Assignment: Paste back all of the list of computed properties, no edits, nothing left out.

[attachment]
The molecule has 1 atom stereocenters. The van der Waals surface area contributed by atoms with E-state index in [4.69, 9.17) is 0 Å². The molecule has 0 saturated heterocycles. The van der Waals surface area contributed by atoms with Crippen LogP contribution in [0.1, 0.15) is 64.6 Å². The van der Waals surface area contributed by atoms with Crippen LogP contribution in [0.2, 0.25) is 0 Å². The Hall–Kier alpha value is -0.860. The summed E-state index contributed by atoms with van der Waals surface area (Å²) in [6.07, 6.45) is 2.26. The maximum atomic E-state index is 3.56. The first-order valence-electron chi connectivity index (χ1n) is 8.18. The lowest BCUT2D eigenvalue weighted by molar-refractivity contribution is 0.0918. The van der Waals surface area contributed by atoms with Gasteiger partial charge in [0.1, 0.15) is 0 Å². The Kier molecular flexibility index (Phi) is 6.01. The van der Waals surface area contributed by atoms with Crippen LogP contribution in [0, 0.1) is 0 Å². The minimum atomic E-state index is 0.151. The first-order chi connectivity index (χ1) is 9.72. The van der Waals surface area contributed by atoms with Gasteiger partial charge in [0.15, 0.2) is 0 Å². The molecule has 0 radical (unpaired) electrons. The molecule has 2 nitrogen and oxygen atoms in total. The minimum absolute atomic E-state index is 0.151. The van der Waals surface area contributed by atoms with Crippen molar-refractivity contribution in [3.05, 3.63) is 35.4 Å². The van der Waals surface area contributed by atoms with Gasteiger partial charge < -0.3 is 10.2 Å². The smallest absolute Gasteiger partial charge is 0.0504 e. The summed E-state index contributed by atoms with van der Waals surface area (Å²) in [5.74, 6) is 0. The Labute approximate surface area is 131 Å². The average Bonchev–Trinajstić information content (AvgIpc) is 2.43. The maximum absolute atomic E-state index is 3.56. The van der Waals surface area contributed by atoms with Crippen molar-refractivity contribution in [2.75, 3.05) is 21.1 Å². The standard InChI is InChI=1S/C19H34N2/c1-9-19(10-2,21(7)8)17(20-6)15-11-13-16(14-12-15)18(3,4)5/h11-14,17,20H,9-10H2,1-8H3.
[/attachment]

The molecule has 1 atom stereocenters. The van der Waals surface area contributed by atoms with E-state index in [4.69, 9.17) is 0 Å². The molecule has 0 saturated heterocycles. The van der Waals surface area contributed by atoms with Crippen LogP contribution in [0.1, 0.15) is 64.6 Å². The van der Waals surface area contributed by atoms with Crippen LogP contribution in [0.2, 0.25) is 0 Å². The Hall–Kier alpha value is -0.860. The summed E-state index contributed by atoms with van der Waals surface area (Å²) in [6.07, 6.45) is 2.26. The maximum atomic E-state index is 3.56. The first-order valence-electron chi connectivity index (χ1n) is 8.18. The lowest BCUT2D eigenvalue weighted by molar-refractivity contribution is 0.0918. The van der Waals surface area contributed by atoms with Gasteiger partial charge in [0.1, 0.15) is 0 Å². The Kier molecular flexibility index (Phi) is 6.01. The van der Waals surface area contributed by atoms with Crippen LogP contribution in [0, 0.1) is 0 Å². The minimum atomic E-state index is 0.151. The first-order chi connectivity index (χ1) is 9.72. The van der Waals surface area contributed by atoms with Gasteiger partial charge in [0.15, 0.2) is 0 Å². The molecule has 0 radical (unpaired) electrons. The molecule has 2 nitrogen and oxygen atoms in total. The minimum absolute atomic E-state index is 0.151. The van der Waals surface area contributed by atoms with Crippen molar-refractivity contribution in [3.05, 3.63) is 35.4 Å². The van der Waals surface area contributed by atoms with Gasteiger partial charge < -0.3 is 10.2 Å². The smallest absolute Gasteiger partial charge is 0.0504 e. The summed E-state index contributed by atoms with van der Waals surface area (Å²) in [5.74, 6) is 0. The Labute approximate surface area is 131 Å². The average Bonchev–Trinajstić information content (AvgIpc) is 2.43. The maximum absolute atomic E-state index is 3.56. The van der Waals surface area contributed by atoms with Crippen molar-refractivity contribution in [2.75, 3.05) is 21.1 Å². The standard InChI is InChI=1S/C19H34N2/c1-9-19(10-2,21(7)8)17(20-6)15-11-13-16(14-12-15)18(3,4)5/h11-14,17,20H,9-10H2,1-8H3.